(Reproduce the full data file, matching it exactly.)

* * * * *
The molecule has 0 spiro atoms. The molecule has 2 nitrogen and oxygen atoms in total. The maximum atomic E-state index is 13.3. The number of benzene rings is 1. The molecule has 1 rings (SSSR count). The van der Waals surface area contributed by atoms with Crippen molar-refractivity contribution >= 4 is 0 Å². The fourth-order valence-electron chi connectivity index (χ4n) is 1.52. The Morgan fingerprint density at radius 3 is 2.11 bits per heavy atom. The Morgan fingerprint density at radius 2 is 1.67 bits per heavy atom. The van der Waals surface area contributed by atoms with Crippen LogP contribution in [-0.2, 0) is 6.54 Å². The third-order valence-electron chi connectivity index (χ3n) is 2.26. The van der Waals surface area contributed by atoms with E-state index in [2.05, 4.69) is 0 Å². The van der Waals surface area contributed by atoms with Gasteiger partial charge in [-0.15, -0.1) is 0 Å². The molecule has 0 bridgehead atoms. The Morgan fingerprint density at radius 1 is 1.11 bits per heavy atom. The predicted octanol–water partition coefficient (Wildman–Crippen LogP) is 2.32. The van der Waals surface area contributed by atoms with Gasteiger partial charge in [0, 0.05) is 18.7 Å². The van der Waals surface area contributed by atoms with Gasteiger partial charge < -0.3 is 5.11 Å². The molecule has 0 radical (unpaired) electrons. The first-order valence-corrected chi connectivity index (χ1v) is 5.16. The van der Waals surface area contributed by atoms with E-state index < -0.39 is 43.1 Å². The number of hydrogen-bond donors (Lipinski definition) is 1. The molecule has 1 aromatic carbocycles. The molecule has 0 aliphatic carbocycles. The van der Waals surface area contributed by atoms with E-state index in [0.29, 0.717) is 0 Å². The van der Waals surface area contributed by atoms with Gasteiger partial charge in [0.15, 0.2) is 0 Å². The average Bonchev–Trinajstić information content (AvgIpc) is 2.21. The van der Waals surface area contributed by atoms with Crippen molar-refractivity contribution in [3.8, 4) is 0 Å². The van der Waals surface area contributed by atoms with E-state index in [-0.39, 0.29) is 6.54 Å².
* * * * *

The molecule has 0 spiro atoms. The molecule has 2 nitrogen and oxygen atoms in total. The maximum atomic E-state index is 13.3. The number of benzene rings is 1. The molecule has 1 rings (SSSR count). The van der Waals surface area contributed by atoms with Crippen molar-refractivity contribution >= 4 is 0 Å². The fourth-order valence-electron chi connectivity index (χ4n) is 1.52. The Morgan fingerprint density at radius 3 is 2.11 bits per heavy atom. The Morgan fingerprint density at radius 2 is 1.67 bits per heavy atom. The van der Waals surface area contributed by atoms with Crippen LogP contribution in [-0.2, 0) is 6.54 Å². The third-order valence-electron chi connectivity index (χ3n) is 2.26. The van der Waals surface area contributed by atoms with E-state index in [2.05, 4.69) is 0 Å². The van der Waals surface area contributed by atoms with Gasteiger partial charge in [-0.15, -0.1) is 0 Å². The molecule has 0 bridgehead atoms. The Morgan fingerprint density at radius 1 is 1.11 bits per heavy atom. The predicted octanol–water partition coefficient (Wildman–Crippen LogP) is 2.32. The van der Waals surface area contributed by atoms with Gasteiger partial charge in [0, 0.05) is 18.7 Å². The van der Waals surface area contributed by atoms with Gasteiger partial charge < -0.3 is 5.11 Å². The molecule has 0 radical (unpaired) electrons. The first-order valence-corrected chi connectivity index (χ1v) is 5.16. The van der Waals surface area contributed by atoms with E-state index < -0.39 is 43.1 Å². The number of hydrogen-bond donors (Lipinski definition) is 1. The molecule has 1 aromatic carbocycles. The molecule has 0 aliphatic carbocycles. The van der Waals surface area contributed by atoms with E-state index in [0.29, 0.717) is 0 Å². The van der Waals surface area contributed by atoms with Gasteiger partial charge in [0.15, 0.2) is 0 Å². The average Bonchev–Trinajstić information content (AvgIpc) is 2.21. The van der Waals surface area contributed by atoms with Crippen molar-refractivity contribution in [3.8, 4) is 0 Å². The van der Waals surface area contributed by atoms with E-state index in [-0.39, 0.29) is 6.54 Å².